India’s Covid nightmare
India got through the first wave of Covid-19 relatively lightly, thanks to a countrywide lockdown. Although the lockdown was chaotic, with millions of workers in the urban centres being dismissed overnight and forced, in some cases, to walk hundreds of kilometres to their villages in the countryside, it nevertheless acted as a restraint against the spread. Then the government lifted the lockdown too early.
The government was keen to be seen as having conquered this deadly virus.
This being the case, earlier this year, in February, the ruling BJP passed a self-congratulatory resolution in the following terms:
“It can be said with pride, India defeated Covid-19 under the sensible, committed and visionary leadership of Prime Minister Modi … The Party unequivocally hails its leadership for introducing India to the world as a proud victorious nation in the fight against Covid” (quoted by Gideon Rachman in ‘India’s Modi and the perils of Covid hubris’, Financial Times, 27 April 2021).
Retribution for this hubris was not long in coming. Just a few weeks after the above-quoted arrogant resolution was passed, a second wave of Covid hit India with unparalleled virulence. The entire health system – public and private – descended into a state of shambles. People are dying in the street outside overwhelmed hospitals. There is an extreme shortage of hospital beds, life-saving equipment and supplies, especially of oxygen. The number of infections and deaths has shot up dramatically. At the time of writing the daily infections have shot up to over 400,000 and daily deaths to 4,000. The real toll is much higher; surveys of mortuaries suggest that the actual number of deaths may be two to five times greater than the official figure. The same goes for the number of infections as well as the total of Covid-related deaths so far which are officially stated to be just 200,000.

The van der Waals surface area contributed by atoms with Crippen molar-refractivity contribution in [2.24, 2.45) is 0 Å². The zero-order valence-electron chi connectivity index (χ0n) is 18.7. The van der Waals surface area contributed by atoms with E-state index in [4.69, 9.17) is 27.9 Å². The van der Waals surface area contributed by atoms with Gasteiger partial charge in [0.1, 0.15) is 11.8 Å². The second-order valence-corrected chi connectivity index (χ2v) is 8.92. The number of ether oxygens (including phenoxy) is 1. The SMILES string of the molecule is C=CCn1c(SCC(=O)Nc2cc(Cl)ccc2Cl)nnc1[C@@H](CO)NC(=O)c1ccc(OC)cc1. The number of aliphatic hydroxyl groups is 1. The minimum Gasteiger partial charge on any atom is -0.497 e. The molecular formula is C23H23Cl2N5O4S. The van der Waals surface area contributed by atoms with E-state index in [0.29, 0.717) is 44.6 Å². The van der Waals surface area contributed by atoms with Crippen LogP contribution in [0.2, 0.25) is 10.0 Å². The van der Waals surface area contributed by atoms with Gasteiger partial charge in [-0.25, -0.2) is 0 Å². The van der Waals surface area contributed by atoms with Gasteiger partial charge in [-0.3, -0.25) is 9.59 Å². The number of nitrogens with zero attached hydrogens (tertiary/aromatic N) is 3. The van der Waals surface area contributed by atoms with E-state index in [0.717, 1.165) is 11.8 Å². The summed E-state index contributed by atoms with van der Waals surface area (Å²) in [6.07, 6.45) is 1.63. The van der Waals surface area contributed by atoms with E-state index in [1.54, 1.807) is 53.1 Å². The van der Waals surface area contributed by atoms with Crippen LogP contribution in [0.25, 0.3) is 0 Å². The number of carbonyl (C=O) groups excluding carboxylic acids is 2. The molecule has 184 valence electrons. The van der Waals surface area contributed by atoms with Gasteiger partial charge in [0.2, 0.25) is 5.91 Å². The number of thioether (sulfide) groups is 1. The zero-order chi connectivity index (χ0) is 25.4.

Heart-wrenching scenes of suffering, of the dead and the dying, of the ubiquitous funeral pyres, are daily being broadcast from this, the allegedly largest democracy in the world. India, the largest producer of vaccines, is suffering from an acute shortage of vaccines, less than 10% of its population has been vaccinated with a first dose. To make matters worse, in the middle of a pandemic which is devastating the lives of millions, price gouging has been given the official green light. The government has given permission to domestic producers to raise vaccine prices and for vaccines to be produced by the states and private entities for use on those under 45 years of age.
Driven by vaccine nationalism and a desire to compete with China, the Indian government has allowed a vast quantity of vaccines to be exported while the country producing them is starved.
Several factors have helped to stoke the current surge. Activated by the desire to win State Assembly elections in the large state of West Bengal, the Modi government has allowed, and has presided over, mega election rallies, with millions of people mixing at close quarters and criss-crossing the state. Then there was the Kumbh Mela, the largest religious festival in the world: instead of cancelling this event, which took place as Covid cases were climbing fast on a daily basis, the fundamentalist BJP government and its ideological masters of the RSS positively encouraged people to take part in this mass gathering involving a dip in the Ganges.